Smyrna, Tennessee

related topics
{household, population, female}
{area, community, home}
{town, population, incorporate}
{company, market, business}
{car, race, vehicle}
{disease, patient, cell}
{law, state, case}

Smyrna is a town in Rutherford County, Tennessee, United States. Smyrna's population was 25,569 people at the 2000 census. The Census estimate of the 2009 population is 39,724.[3]



Smyrna is located at 35°58′46″N 86°31′16″W / 35.97944°N 86.52111°W / 35.97944; -86.52111 (35.979574, -86.521108)[4].

According to the United States Census Bureau, the town has a total area of 23.0 square miles (59.5 km²), of which, 22.8 square miles (59.1 km²) of it is land and 0.1 square miles (0.4 km²) of it (0.61%) is water.


The town of Smyrna has its roots in the early 19th century and began as an agrarian community. The American Civil War played an important role in the area due to its railroad station which lies between Nashville and Chattanooga. One of the major events of the war for the town involved the Confederate States hero Sam Davis who after being charged with spying gave up his life instead of giving any information to the Union Army. He was captured Nov. 20, 1863 and was hanged by Union forces Nov. 27.[5] The Sam Davis Plantation, located on 160 acres (0.65 km2) of well-maintained farmland,[6] is the town's most important historical site.[7]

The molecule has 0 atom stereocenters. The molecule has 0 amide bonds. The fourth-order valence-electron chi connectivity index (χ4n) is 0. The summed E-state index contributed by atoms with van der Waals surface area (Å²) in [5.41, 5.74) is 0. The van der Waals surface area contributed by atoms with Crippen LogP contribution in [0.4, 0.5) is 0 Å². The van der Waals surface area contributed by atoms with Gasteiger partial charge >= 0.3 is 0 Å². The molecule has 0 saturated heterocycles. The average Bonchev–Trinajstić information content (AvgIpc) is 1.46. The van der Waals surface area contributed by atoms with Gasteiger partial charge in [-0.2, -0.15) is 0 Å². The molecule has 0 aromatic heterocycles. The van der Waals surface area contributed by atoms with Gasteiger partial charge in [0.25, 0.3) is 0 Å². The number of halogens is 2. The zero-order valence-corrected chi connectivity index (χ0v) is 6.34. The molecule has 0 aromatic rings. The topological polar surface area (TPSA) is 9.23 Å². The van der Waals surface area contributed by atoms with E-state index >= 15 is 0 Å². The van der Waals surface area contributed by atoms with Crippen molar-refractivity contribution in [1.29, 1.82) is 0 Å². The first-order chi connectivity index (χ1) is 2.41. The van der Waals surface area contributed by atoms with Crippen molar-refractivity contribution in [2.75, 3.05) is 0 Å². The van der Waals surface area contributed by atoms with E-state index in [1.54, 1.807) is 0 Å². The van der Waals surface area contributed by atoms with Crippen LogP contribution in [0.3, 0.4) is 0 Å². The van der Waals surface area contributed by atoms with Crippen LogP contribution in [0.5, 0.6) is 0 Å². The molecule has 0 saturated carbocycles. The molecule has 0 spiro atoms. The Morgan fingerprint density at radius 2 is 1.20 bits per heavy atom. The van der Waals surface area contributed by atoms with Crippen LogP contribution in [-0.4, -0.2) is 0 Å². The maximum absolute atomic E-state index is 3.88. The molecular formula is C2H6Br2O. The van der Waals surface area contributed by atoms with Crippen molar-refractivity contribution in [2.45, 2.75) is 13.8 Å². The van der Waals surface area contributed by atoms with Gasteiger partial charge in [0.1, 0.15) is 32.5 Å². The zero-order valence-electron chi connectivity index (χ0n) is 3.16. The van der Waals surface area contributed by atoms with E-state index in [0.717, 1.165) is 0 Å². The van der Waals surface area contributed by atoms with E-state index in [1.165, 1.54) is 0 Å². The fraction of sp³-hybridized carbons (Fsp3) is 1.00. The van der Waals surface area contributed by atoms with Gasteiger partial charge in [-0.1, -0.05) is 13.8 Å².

Smyrna was originally incorporated in 1869 but its charter was rescinded by the state several years later. In 1915 the town re-incorporated and adopted a commission form of government and mayor.

In 1941 Sewart Air Force Base was established and served as a B-24 advanced training facility. During the 1950s and 60s the military personnel and dependents totaled more than 10,000 persons stationed at the base. The base was scheduled for closing in 1971. Most of the property was divided among the State of Tennessee, Rutherford County and the Metropolitan Nashville Airport Authority. The property the state received was developed in a Tennessee Army National Guard base and the site for the Tennessee Rehabilitation Center. Much of the additional land was turned into the Smyrna/Rutherford County Airport Authority in 1990.[8]

Full article ▸

related documents
Williams Creek, Indiana
Friendly, Maryland
Chester, Virginia
Rossmoor, New Jersey
Garyville, Louisiana
New Hyde Park, New York
Meridian Hills, Indiana
Northbridge, Massachusetts
Hillcrest Heights, Maryland
Waterford, Connecticut
Boylston, Massachusetts
New Egypt, New Jersey
Carlisle, Massachusetts
Sellersburg, Indiana
Uniondale, New York
Vails Gate, New York
Cedar Hills, Oregon
West Homestead, Pennsylvania
Charlotte Hall, Maryland
Williston Park, New York
Leisure Village, New Jersey
Forestville, Maryland
North Wantagh, New York
Newington, Virginia
Owensville, Indiana
Matteson, Illinois
Millington, Michigan
Cal-Nev-Ari, Nevada
Mount Oliver, Pennsylvania
Medford, New York